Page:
COVID-19 and Construction: Defining the “New Normal”

PUBLISHED: 24th March 2020

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Actions that you can take now to protect your project pipeline.

Globally, at every level, project contract chains are currently reviewing their position in response to the COVID-19 pandemic.  The legal implications of “suspended animation” within the construction industry are particularly complex. There have been multiple articles in the past few weeks focusing on “Force Majeure”, “Disruption” and “Termination Rights”. These publications are clearly essential reading for any construction professional in the current climate and we also explain some of these concepts below. 

However, our aim through this article is to set out some alternative legal and commercial mitigation strategies which can be deployed during this crisis. It has been heartening to witness the level-headedness and commercial goodwill that many in the industry have adopted in confronting this once in a lifetime event.

At LK Shields we typically find ourselves in the middle of the project, negotiating upstream with banks, forward funders, institutional purchasers and simultaneously downstream with main contractors, professional team members and subcontractors. Our challenge with each project is to ensure that upstream requirements combine downstream in a fair and equitable manner that meets the project objectives.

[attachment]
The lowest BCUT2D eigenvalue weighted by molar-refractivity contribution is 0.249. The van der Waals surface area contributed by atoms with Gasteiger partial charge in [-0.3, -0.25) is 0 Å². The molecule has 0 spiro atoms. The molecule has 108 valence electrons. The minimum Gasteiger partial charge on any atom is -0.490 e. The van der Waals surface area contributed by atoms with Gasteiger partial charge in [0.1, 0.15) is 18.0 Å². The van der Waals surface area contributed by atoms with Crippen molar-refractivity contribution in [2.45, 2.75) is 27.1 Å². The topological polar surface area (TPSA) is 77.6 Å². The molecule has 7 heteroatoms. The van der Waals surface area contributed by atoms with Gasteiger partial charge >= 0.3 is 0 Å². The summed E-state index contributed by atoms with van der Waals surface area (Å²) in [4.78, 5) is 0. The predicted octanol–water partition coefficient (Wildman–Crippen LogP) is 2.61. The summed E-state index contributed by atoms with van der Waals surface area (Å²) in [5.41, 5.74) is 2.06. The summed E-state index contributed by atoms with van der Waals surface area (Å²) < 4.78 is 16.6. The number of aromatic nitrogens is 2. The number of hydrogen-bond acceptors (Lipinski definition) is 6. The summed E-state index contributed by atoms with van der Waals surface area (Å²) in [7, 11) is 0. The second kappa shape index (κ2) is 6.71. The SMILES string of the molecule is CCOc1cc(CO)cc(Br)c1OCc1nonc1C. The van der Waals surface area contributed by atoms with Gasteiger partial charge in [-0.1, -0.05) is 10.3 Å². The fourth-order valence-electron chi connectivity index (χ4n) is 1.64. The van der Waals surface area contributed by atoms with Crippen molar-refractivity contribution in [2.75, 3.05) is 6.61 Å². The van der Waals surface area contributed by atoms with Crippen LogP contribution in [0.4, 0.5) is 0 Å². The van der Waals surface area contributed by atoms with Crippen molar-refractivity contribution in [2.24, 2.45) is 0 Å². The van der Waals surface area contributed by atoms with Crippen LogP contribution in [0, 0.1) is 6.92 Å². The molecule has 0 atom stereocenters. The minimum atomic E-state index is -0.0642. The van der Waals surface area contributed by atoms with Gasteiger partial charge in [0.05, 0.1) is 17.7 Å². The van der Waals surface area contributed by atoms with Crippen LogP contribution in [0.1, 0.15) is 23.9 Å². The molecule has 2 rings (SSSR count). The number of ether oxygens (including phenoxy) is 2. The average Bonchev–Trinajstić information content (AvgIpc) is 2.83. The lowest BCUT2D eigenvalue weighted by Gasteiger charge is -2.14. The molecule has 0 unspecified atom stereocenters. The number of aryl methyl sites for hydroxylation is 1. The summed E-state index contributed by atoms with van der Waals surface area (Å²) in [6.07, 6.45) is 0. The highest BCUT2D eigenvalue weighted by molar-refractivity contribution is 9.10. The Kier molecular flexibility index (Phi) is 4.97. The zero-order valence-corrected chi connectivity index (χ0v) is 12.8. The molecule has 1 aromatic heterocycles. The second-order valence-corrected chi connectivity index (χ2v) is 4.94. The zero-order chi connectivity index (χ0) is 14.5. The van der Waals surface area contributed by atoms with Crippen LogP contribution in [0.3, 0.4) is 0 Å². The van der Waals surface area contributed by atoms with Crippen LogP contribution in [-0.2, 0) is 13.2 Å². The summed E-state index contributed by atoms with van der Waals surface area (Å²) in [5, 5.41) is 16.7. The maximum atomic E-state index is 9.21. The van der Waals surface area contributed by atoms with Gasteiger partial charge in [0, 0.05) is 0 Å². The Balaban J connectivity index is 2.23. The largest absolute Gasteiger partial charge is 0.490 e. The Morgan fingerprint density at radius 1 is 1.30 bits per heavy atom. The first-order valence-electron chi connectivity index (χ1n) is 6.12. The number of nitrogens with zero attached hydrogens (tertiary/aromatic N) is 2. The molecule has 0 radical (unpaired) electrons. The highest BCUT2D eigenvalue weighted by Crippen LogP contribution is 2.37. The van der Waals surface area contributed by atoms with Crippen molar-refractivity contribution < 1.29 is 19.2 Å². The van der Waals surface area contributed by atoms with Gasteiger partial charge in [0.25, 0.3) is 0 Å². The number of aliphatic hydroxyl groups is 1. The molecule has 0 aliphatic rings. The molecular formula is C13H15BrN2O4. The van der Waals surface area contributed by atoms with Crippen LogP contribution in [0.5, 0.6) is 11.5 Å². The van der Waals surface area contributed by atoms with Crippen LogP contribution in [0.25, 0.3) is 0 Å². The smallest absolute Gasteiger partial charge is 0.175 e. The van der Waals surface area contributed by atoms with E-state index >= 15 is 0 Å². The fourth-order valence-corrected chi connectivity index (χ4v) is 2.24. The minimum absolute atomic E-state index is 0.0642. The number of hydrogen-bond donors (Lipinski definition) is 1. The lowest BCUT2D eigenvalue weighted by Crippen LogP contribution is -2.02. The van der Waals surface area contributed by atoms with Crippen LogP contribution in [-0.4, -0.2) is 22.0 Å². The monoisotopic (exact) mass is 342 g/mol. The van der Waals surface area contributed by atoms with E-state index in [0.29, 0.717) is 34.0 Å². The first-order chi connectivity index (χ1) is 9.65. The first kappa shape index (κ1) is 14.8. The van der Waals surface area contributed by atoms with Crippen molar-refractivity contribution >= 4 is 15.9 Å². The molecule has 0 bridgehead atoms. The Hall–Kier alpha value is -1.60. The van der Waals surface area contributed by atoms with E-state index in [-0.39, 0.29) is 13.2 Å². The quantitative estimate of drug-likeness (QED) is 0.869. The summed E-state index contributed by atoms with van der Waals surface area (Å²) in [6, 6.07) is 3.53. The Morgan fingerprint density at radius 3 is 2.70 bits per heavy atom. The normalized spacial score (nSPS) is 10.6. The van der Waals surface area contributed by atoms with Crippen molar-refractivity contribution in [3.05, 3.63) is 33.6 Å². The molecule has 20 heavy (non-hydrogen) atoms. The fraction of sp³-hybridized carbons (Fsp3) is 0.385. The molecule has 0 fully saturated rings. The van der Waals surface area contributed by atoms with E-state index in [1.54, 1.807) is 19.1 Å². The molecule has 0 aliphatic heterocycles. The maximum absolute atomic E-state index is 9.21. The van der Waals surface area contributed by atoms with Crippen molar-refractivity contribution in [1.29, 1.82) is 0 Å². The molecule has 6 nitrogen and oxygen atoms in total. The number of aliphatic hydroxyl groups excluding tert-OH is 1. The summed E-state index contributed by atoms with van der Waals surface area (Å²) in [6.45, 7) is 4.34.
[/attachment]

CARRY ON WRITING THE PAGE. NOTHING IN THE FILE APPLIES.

Our experience of working in this central coordinating role has afforded us with some unique insights on what actions you can take now in order to protect your project pipeline.

1. Focus on tasks that are not contingent on being physically on site

If you are in the process of finalising contracts, it will be important to reach out to your project partners and review the current situation. From a practical point of view, it is advisable to jointly consider what aspects of the project can be progressed remotely. This will also be a good time to assess the commercial appetite of all parties in proceeding to the construction phase in the future.  Once you have a clear understanding of each parties’ parameters, speak to your lawyers and task them with creating workable solutions which can accommodate those new parameters within the contractual framework. This may include amending the draft contracts so that they can still be signed now but with design work (and other off-site activities) proceeding in the background.

One way of achieving this is by updating the contract so that the construction phase will not come online until the crisis has subsided.  There are multiple ways in which this can be accomplished, including by introducing the concept of an “Agreed Variation” or an “Effective Date” that takes account of any delay and disruption caused by COVID-19 (as defined by the Health (Preservation and Protection and other Emergency Measures in the Public Interest) Act 2020).  The intention here being that downstream parties will not be unnecessarily exposed to Liquidated Damages come the end of the project due to the period within which the site will be shut down. 

Another way in which this can be achieved is by drafting a bespoke Letter of Intent which authorises the Main Contractor to proceed with a design package (and placing of certain orders) in the background, pending execution of the Main Contract.   

2. Existing Contracts

The CIF issued a statement welcoming the new social distancing guidelines from the HSE to the industry on 20 March 2020. There is clearly recognition from government that “the industry and its 147,000 employees are critical to both the economy and wider society as essential emergency works, housing, hospitals, roads, schools and other projects are delivered.”